Contributed by CEOS SEO/AMA
A mosaic is a composite image created by combining the most appropriate pixels from a collection of source images. A common use case is to create cloud-free images for applications that are not time-dependent. There are a number of approaches.
Real Pixel Mosaics
These are cloud-filtered mosaics based on time series data where a specific non-cloudy pixel is selected from a time series. The resulting product will be made up of pixels from different times, and the overall composite may have varying cloud cover percentage throughout, as these algorithms only consider the time series for each individual pixel, meaning cloud cover percentage may vary between pixels. Common selection techniques include:
Most Recent / Least Recent Pixel
A cloud-free mosaic using the most recent (newest) or least recent (oldest) clear pixel in a time series.
Maximum Value Composite (MVC)
A cloud-free mosaic based on the maximum value of an index (e.g. NDVI) in a time series. This type of mosaic is best for agriculture or forest detection in a time series. In some cases, the minimum value composite is also desired.
Synthetic Pixel Mosaics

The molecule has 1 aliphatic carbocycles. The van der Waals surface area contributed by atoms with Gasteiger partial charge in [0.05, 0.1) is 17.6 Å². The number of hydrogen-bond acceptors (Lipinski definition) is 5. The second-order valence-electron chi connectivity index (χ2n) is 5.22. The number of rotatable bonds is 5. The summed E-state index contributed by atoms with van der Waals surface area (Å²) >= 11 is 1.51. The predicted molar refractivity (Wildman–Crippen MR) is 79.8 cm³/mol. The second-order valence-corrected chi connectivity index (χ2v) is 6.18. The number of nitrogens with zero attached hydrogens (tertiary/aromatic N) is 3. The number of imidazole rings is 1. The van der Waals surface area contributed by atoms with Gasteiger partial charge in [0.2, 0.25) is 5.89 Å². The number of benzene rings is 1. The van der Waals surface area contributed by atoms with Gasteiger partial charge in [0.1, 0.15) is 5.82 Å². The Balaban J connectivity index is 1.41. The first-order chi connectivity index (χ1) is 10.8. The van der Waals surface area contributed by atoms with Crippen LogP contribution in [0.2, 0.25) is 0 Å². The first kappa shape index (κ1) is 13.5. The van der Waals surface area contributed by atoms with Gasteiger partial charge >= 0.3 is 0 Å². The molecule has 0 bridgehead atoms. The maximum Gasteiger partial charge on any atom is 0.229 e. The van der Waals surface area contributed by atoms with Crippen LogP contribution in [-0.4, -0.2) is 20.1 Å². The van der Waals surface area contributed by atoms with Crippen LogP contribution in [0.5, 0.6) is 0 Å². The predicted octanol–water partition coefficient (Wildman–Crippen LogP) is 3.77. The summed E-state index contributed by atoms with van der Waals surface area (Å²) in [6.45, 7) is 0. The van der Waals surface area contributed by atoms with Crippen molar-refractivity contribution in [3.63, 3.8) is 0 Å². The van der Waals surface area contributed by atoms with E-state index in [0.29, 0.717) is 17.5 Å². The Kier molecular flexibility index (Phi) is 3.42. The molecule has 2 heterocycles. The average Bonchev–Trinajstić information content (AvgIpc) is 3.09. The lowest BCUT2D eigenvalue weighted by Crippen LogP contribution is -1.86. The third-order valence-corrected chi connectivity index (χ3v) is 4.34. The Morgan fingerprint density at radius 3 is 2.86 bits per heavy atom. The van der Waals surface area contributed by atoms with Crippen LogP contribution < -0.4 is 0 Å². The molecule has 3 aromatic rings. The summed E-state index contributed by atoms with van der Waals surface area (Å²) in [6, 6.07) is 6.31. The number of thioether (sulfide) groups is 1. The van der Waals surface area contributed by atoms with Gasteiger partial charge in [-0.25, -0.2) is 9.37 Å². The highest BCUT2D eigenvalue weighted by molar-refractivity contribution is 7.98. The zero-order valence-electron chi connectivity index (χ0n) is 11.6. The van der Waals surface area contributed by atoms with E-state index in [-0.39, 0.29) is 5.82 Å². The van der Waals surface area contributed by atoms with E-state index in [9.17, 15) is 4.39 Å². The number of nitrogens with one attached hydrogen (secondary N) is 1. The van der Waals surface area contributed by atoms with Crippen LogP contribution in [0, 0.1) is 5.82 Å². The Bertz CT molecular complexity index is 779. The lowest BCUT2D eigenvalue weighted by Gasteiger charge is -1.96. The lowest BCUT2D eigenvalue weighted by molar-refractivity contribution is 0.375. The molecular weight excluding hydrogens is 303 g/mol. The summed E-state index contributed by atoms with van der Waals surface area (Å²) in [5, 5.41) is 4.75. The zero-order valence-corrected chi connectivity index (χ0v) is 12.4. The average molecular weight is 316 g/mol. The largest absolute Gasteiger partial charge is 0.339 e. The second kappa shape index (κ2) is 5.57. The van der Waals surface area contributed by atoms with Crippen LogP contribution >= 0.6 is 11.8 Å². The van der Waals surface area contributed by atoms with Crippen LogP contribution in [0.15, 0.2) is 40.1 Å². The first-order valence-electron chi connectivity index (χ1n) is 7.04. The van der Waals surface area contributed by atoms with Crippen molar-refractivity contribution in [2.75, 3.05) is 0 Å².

These are cloud-filtered mosaics produced using an algorithm to determine the desired spectral combination. Two common algorithms are:
Creates cloud-filtered mosaics using the "middle" spectral response of each band in a time series. Since the bands can vary independently, the result is often a "synthetic" product that is not representative of any particular time. This type of mosaic is also possible with radar data.
A new algorithm developed by Geoscience Australia (GA) that creates a synthetic mosaic, similar to a median, but which is more representative of the spectral relationship between bands.
Explore the Application
View the Notebook and sample outputs here.
Want to use the example Notebook on your own Data Cube and data?
The video provides a run through of the example Notebook linked above, with the steps listed here:
All DCAL Notebooks begin by specifying a location, time window, and product of interest.
The extents and products are examined and selected in the first 6 cells of the notebook, with user options available in 3rd and 5th cells, marked by "# CHANGE HERE >>>>>>>>>>>>>>>>>>".
Any values within the bounds detailed in the 4th cell will work, and it is suggested to keep the region and time period small. The resulting area is shown in red in cell 6.
You can click on the map to query the coordinates under the cursor.
In cell 7, you load a region of the Data Cube using the selected extents, products, and measurements. The resulting data are summarised in cell 8.
The Median Mosaic is generated in cell 13.
The Geomedian Mosaic is generated in cell 15.
The Most Recent Pixel Mosaic is generated in cell 17.
The Maximum Value Composite (NDVI) is generated in cell 19.
Finally, the resulting mosaics can be exported as a GeoTIFF file for download.